Photo by David Schultz

Snow Hill Island 2: Part I

Photo by David Schultz
Photo by David Schultz

Snow Hill Island 2 by David Schultz

David C. Schutlz
Nikon D700
Nikon 80-200mm f/2.8
RRS Gear:
ISO 200
1/800 sec

Getting the Shot

So, each day was about the same process and we were fortunate to have had six days of beautiful weather. I spent about eight hours or more daily on the ice watching, photographing and looking for different possible compositions. One morning I spotted a fairly small iceberg which resembled the head and back of a whale with its mouth wide open. I hiked over for a closer look and was excited to find there was a hole running through the “mouth” to the backside of the berg. Not only that but, due to the ice thawing and refreezing, the opening was an intense blue which made an interesting shot on its own. Immediately I thought how wonderful it would be to have a group of penguins framed within this crystal blue window.

There was the shot except the light was wrong and the penguins were off to the right about fifty yards away. I returned later in the afternoon when lighting conditions were better so as to bring out the intensity of the blue hole but still there were no penguins any closer to where they needed to be for the shot. I set up my tripod and mounted one of my cameras on the RRS BH55 ballhead so I was looking through the hole. I took a few test frames to check my exposure then proceeded to attempt a Pied Piper of Penguins routine. Here’s where a stash of krill would have come in handy.

I walked over to the closest group of penguins, mostly chicks along with a few adults, laid down on the ice and waited. One great thing about penguins is that they are curious, I mean really curious. It didn’t take long for a clutch of chicks to start walking my way. I’d observed this many times over the past few days, how they seem to send out one chick from the gang first, perhaps to see if it gets eaten, and then the rest join in. Along with the chicks the adults wandered over joining my little parade. For over an hour I waited until they got close then I would slide back along the ice slowly making my way towards the spot I needed for the shot. Each time I slide backward the penguins advanced. I had another camera with me to record the “action” and got several wonderful shots.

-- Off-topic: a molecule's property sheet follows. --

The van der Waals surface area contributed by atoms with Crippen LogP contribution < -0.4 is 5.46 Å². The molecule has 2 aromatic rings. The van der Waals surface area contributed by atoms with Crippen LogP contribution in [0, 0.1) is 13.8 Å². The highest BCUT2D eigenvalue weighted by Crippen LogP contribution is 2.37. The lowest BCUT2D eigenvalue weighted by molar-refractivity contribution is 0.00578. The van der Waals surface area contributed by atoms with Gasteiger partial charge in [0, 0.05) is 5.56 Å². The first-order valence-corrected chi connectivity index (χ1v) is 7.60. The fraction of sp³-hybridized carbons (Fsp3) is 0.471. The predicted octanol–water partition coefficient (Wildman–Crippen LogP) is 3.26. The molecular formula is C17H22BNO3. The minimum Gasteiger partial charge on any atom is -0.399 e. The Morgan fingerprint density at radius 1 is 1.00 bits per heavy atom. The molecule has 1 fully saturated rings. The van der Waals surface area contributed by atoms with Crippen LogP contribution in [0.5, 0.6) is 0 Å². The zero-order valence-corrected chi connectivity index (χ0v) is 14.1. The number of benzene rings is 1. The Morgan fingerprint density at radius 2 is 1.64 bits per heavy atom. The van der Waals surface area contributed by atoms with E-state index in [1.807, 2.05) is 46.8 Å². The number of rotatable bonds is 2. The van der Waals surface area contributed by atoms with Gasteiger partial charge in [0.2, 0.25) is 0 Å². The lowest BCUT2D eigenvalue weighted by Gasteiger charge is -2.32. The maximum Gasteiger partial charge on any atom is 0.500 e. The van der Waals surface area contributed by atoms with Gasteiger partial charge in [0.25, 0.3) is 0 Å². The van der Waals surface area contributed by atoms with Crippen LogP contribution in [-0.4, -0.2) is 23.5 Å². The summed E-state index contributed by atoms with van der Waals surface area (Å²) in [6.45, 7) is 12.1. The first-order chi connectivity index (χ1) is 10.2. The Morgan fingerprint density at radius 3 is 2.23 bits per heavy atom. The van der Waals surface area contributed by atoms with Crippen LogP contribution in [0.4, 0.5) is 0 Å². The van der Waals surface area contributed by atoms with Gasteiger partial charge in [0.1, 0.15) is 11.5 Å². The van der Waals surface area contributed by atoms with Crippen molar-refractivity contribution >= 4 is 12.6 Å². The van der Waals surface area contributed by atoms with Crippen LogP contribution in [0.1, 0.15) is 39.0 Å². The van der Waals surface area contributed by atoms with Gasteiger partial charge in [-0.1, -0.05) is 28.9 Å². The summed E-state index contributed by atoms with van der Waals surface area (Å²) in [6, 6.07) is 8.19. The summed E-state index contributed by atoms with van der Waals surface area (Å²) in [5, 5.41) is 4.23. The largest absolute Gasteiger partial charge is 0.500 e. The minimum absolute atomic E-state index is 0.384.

Finally I figured there were enough penguins within the area I’d selected so I slowly stood walked around the iceberg to where the camera had been left and began clicking away. The idea that first had come to mind was to have several penguins surrounded by the hole but soon I realized that less would be more. And so a waiting game began once again. Slowly the penguins began to get bored and returned to join the rest of the rookery. And then it happened. It’s so rewarding when an idea and composition finally comes together, especially when dealing with wildlife. The whole experience of spending time with this group of birds, on the ice all by myself is one I will never forget. What a privilege.

So often I hear the remark that “you must be a very patient person” but I believe a more accurate word is tenacious. I’ve been so fortunate to have now traveled to Antarctica nine times so far and each trip, during different seasons, locations and weather conditions has brought with it so many photo opportunities. I’ve only been able to photograph the Emperor Penguins this one time which in a way makes that experience all the more memorable.

You can find out more about my upcoming trips under the Tours tab on my website.

View some of the video I’ve shot as well on my YouTube Channel. Be sure to check out the time-lapse clips which condenses 18 days into a 3 minute clip!

Article written by David Schultz

One Comment

  1. Elizabeth says:

    Thank-you for sharing nature as an inspiration in itself; the “behind the scenes” picture you gave us drew me in to the moments, allowing me to experience them as if I had been there. The shot and the explanation behind it was poetry entwined.

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